alex hitomi uc davis biological agricultural engineering uc national lab graduate fellowship cellulose cellulase biofuels
Photo: Katherine Hung/UC Davis.

Ph.D. Student Alex Hitomi to Study Biofuel Production at Los Alamos National Laboratory

Fourth-year Biological and Agricultural Engineering Ph.D. student Alex Hitomi received a highly-competitive UC National Lab In-Residence Graduate Fellowship to study ways to improve biofuel production.

In his project, titled “Investigation of Productive Binding Sites on Cellulose Towards Improving Biofuel Production,” Hitomi will study the interaction between cellulose—the substance that makes up plant cell walls—and cellulase, enzymes that can break it down for conversion into biofuel.

Hitomi, part of Professor Tina Jeoh’s Lab, will conduct this research at Los Alamos National Laboratory in New Mexico and carry the long-standing collaborative project forward.

“I’m excited and honored not only by the people who organized this fellowship, but also my PI, Tina Jeoh, and our collaborators, whose ideas helped push me along,” he said.

How Cellulose and Cellulase Interact

Biofuels like ethanol are produced by microbes that digest organic matter—also known as biomass—and convert it into valuable chemicals. The process hinges on the microbes’ ability to digest the biomass, so breaking it down into something they can eat is crucial. Plant-based biomass is abundant and inexpensive, but the cellulose it’s made of is tough, fibrous and notoriously difficult to break down. Specialized enzymes known as cellulase can do it, but it currently takes too long to be feasible.

Working at Los Alamos, Hitomi will combine the Jeoh Lab’s nanoscale microscopic techniques with the lab’s fluorescence microscopy capabilities to study how cellulase binds to cellulose in detail. By learning what makes cellulase tick, the team can potentially facilitate binding and speed up the biofuel conversion process.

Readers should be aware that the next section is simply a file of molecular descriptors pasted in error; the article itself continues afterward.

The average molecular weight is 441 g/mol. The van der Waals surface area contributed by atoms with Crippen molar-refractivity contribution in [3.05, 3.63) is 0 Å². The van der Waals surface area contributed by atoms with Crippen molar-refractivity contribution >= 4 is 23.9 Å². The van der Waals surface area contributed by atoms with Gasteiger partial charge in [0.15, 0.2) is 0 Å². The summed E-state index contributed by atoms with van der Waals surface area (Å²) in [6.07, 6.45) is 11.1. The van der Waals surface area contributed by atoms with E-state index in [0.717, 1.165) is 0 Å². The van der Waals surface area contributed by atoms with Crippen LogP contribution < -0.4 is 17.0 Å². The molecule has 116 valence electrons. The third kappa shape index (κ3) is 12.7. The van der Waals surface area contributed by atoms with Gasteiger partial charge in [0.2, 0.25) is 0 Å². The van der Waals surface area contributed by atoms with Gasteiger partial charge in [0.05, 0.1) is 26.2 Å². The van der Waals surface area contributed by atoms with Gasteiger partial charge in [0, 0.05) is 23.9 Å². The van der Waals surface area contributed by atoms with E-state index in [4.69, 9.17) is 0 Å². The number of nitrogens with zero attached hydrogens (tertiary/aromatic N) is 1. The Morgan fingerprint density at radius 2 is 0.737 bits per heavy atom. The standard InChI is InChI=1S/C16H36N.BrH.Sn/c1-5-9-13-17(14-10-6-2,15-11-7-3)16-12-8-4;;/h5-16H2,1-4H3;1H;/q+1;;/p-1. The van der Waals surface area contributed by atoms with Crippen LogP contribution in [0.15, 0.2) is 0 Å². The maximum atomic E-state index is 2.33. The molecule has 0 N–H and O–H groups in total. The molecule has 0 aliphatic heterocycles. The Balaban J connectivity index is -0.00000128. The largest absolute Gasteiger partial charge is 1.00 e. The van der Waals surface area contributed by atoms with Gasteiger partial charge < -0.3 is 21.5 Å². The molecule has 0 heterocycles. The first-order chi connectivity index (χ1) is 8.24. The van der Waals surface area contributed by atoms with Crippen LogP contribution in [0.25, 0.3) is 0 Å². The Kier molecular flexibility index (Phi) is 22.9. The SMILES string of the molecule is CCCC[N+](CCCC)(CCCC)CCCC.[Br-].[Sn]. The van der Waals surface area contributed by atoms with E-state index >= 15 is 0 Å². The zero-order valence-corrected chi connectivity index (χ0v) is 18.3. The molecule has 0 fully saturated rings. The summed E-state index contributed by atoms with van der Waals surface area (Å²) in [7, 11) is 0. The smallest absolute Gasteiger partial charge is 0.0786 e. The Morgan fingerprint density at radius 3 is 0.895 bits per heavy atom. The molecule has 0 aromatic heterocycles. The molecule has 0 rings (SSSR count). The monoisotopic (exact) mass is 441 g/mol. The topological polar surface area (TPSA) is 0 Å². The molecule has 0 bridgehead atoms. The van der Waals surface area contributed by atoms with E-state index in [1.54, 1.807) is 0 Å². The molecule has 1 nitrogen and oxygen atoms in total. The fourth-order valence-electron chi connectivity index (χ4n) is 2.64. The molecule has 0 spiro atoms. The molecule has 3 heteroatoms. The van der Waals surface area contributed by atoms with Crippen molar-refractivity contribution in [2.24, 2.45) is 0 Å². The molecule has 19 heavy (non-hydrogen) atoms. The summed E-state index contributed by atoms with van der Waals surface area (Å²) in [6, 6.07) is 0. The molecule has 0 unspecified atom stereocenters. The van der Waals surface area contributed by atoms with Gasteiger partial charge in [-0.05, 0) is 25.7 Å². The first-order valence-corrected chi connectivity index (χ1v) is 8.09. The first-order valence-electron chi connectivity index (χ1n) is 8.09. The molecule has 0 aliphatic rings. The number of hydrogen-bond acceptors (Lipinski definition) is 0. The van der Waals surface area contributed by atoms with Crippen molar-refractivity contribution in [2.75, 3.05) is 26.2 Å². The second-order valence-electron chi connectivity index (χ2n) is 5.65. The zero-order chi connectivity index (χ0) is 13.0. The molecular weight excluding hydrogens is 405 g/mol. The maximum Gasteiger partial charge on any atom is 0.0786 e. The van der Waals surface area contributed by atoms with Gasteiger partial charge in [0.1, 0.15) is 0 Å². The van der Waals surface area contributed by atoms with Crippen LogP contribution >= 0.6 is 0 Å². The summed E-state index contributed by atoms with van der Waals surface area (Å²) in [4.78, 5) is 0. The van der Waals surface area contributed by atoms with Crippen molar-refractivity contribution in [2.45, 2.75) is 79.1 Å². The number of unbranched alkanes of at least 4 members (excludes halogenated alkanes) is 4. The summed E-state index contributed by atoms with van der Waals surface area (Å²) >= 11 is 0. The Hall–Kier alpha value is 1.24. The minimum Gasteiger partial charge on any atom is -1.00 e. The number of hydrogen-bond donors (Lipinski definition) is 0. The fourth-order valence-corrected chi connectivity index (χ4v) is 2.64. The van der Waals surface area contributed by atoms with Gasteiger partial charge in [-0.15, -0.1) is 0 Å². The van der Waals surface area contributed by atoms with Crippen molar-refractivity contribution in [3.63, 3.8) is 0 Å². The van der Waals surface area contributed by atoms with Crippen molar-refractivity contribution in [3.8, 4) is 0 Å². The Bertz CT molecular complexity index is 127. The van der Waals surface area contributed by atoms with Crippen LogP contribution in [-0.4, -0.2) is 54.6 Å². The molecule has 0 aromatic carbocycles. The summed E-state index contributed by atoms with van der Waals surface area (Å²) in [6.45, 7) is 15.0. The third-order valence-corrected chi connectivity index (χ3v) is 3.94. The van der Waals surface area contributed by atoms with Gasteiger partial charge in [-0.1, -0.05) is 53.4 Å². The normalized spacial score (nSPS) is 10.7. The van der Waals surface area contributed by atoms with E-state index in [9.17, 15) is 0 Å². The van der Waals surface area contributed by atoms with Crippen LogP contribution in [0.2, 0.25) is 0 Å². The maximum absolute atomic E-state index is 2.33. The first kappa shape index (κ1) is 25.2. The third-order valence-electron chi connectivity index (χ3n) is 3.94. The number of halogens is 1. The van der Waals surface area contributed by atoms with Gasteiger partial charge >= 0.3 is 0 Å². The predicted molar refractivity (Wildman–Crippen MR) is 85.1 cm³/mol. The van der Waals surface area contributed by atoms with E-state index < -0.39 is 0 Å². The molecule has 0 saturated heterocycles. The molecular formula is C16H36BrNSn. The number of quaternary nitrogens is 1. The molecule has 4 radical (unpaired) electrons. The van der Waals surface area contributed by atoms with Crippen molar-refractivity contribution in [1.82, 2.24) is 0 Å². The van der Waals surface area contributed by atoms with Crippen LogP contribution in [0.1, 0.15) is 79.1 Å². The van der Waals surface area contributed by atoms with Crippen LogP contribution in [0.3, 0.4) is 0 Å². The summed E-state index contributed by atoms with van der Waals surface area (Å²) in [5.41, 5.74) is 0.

“We can combine the micrometer spatial resolution of their instruments with our nanometer-resolved techniques to target which parts of cellulose enzymes bind to and how long they bind for, and identify if there is something we can do to improve this binding, whether it be breaking cellulose mechanically or pretreating it with a specific chemical,” he explained.

Doing this successfully is key to making biofuels an economically-viable alternative energy source. Hitomi also thinks that if successful, these techniques he and the lab have been developing can be used to study other interfacial protein-surface interactions in biotechnology or medical research.

Taking His Turn

alex hitomi uc davis phd student uc national lab graduate fellowship los alamos
Hitomi in the Jeoh Lab. Photo: Katherine Hung/UC Davis.

Hitomi joined Jeoh’s lab in 2016 as an undergraduate researcher and continued as a graduate student, which is part of what makes him so excited for this project. As an undergraduate and a younger Ph.D. student, he remembers his lab mentors doing research at Los Alamos and all the specialized equipment they were able to use, so he’s thrilled that it’s his turn to experience it.

He also likes that this project is a collaboration through and through. His research builds on previous collaborations between the Jeoh Lab and Los Alamos, and it carries forward ideas and techniques developed by generations of students and collaborators before him.

“It’s cool that I have the opportunity to take their work a step further, and flushing it out myself leaves room for a lot of other people to step in [in the future],” he said.

Hitomi isn’t sure where his research career is going, but he’s looking forward to learning about the “mind-blowing” research at Los Alamos and basking in the lab’s history while learning what’s out there.

“I’m looking forward to seeing which way my research career goes,” he said. “For me, the real joy is in seeing how life kind of changes, just slightly—never in a good or bad way—but something different. That’s always fun to ride along for.”

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